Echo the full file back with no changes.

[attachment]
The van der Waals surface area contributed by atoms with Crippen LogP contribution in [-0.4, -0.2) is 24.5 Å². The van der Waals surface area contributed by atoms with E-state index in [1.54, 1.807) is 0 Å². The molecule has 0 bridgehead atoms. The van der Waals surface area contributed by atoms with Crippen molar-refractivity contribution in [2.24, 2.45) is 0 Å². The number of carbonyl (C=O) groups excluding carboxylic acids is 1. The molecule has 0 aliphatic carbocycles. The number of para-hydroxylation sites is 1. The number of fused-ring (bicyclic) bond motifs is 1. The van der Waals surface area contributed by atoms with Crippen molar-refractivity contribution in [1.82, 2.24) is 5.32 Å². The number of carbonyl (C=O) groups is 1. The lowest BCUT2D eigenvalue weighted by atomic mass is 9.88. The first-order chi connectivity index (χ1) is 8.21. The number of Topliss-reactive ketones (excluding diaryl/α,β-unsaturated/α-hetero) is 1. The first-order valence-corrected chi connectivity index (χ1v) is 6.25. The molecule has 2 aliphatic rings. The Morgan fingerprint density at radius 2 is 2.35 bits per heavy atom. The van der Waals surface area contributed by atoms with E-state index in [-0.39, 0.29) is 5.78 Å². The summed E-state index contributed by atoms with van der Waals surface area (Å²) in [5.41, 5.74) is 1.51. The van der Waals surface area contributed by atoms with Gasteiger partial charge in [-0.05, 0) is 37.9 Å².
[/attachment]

The van der Waals surface area contributed by atoms with Crippen LogP contribution in [-0.4, -0.2) is 24.5 Å². The van der Waals surface area contributed by atoms with E-state index in [1.54, 1.807) is 0 Å². The molecule has 0 bridgehead atoms. The van der Waals surface area contributed by atoms with Crippen molar-refractivity contribution in [2.24, 2.45) is 0 Å². The number of carbonyl (C=O) groups excluding carboxylic acids is 1. The molecule has 0 aliphatic carbocycles. The number of para-hydroxylation sites is 1. The number of fused-ring (bicyclic) bond motifs is 1. The van der Waals surface area contributed by atoms with Crippen molar-refractivity contribution in [1.82, 2.24) is 5.32 Å². The number of carbonyl (C=O) groups is 1. The lowest BCUT2D eigenvalue weighted by atomic mass is 9.88. The first-order chi connectivity index (χ1) is 8.21. The number of Topliss-reactive ketones (excluding diaryl/α,β-unsaturated/α-hetero) is 1. The first-order valence-corrected chi connectivity index (χ1v) is 6.25. The molecule has 2 aliphatic rings. The Morgan fingerprint density at radius 2 is 2.35 bits per heavy atom. The van der Waals surface area contributed by atoms with E-state index in [-0.39, 0.29) is 5.78 Å². The summed E-state index contributed by atoms with van der Waals surface area (Å²) in [5.41, 5.74) is 1.51. The van der Waals surface area contributed by atoms with Gasteiger partial charge in [-0.05, 0) is 37.9 Å².